Last but not least, a country such as Frence, with a lower masculinity score places more emphasis on carrying for others and quality of life. Clearly, French culture was not a priority for Disney during the first year of Euro Disney.Back in America, Disney CEO Michael Eisner expressed America’s overriding focus on monetary success when he said “What we created in France is the biggest private investment in a foreign country by an American company ever. And it’s going to pay off”. Yet in its first six months of operation to September 1992, Euro Disneyland had lost over US$34 million. Like the other cultural dimensions in this analysis, Disney executives should have adapted to France’s need for low masculinity values like cooperation, friendly atmosphere, group decision making, more employee freedoms and environmental conservation.
. In Trompenaars’s research we were able to see multiple apparent differences between the United States and France. One of the cultural differences is how French people value their homeland, by not showing first year to the Disneyland, because Disney was constructed on previously French farmland best known for producing sugar beets and Brie cheese. Another very interesting cultural difference is when American executives imposed very strict dress code for Euro Disneyland, and how French people got offended in a sense.By imposing the Walt Disney appearance code, the Americans insulted French family traditions.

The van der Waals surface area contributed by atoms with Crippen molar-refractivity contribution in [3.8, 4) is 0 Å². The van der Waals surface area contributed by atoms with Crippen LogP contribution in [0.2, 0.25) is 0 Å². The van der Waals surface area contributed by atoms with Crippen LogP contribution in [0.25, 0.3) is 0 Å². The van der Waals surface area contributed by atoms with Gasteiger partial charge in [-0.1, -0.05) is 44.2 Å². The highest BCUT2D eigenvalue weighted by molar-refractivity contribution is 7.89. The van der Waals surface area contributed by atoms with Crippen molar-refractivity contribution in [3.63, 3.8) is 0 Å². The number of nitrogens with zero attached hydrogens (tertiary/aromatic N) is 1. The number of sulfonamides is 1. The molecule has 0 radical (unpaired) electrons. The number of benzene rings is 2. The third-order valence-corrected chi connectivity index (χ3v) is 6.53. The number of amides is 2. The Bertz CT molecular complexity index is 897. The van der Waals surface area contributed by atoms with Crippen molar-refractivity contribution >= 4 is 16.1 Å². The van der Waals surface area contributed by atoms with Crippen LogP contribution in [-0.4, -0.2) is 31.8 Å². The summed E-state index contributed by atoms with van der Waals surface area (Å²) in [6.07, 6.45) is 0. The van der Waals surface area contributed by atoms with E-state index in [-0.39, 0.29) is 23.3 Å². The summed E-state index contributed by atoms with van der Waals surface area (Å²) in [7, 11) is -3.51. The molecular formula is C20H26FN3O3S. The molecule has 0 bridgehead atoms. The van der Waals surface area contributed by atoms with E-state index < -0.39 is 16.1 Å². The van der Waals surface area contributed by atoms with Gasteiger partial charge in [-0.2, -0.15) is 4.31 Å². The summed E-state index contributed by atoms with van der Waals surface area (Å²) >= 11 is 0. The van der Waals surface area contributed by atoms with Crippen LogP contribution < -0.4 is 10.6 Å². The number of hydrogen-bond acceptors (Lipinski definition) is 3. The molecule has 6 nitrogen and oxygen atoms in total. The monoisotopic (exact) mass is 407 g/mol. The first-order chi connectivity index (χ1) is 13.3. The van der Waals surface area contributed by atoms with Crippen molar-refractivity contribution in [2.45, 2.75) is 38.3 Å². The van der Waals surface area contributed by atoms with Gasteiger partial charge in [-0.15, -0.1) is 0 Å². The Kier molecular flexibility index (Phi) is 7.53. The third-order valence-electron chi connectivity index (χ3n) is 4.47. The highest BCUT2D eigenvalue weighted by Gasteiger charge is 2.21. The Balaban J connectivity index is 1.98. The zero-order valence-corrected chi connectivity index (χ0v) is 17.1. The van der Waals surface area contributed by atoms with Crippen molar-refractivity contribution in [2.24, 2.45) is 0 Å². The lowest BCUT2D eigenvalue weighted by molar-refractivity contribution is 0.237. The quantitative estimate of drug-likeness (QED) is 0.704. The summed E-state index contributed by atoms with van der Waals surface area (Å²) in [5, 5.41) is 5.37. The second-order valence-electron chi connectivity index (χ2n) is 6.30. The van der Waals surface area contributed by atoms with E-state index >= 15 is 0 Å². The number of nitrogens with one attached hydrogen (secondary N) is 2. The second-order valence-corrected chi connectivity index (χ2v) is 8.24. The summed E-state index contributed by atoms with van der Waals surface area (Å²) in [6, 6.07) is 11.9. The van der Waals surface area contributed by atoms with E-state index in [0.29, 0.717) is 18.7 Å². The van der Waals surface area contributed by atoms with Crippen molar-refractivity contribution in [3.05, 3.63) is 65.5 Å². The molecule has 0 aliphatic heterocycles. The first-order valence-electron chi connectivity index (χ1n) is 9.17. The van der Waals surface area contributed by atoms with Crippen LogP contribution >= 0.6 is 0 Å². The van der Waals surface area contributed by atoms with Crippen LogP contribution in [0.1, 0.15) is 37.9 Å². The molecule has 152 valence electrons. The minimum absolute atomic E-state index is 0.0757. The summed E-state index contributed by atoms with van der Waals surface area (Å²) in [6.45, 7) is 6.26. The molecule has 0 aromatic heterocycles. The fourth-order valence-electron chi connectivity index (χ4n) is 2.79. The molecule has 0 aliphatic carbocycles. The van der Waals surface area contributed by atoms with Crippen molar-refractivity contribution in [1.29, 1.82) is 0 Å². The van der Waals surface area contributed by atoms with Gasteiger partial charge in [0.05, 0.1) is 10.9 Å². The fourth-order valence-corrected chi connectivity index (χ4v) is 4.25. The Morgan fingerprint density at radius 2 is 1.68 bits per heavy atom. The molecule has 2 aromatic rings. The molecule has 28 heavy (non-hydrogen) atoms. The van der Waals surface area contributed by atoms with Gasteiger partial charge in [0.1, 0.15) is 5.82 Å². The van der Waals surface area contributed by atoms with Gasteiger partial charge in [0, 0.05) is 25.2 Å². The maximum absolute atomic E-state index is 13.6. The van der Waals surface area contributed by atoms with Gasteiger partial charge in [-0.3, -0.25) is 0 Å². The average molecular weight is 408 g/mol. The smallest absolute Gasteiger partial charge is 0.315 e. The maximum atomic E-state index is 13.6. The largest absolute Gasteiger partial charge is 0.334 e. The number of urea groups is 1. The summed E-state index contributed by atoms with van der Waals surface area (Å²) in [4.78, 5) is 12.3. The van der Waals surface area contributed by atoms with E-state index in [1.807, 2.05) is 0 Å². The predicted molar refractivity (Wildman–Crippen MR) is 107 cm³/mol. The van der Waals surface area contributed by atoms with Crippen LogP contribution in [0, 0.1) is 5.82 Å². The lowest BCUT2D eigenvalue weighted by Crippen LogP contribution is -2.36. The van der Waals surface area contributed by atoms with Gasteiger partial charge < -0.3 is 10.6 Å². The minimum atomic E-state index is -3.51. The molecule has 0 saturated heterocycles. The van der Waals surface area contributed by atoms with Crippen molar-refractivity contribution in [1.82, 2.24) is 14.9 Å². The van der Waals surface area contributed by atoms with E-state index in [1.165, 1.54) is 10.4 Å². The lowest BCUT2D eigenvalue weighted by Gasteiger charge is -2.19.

Furthermore, another big challenge for Disney was to break French ancient cultural aversions to smiling and being consistently polite to park guest. This in turn shows how different these two countries are. 3. One of the mistakes that company made in managing its Euro Disneyland is that plans were based on Disney’s experiences with the existing theme parks.In addition to that, Disney drew conclusions from the successful development of Disneyland Tokyo which was seen as a prove that the strictly American philosophy could be implemented without major changes in other cultural environment. Evidently, this was not the case for Euro Disneyland.
Another problem is quest awareness of high prices. Disney executives came up with the specific price to be charges for the guest, not taking many factors into considerations which in turn resulted in negative financial results.Another very obvious problem is culture, which is the key element to be considered when Multinational companies want to do business overseas. When it comes to Euro Disneyland, all of the above factors were not taken care for in the necessary extent in the planning concept.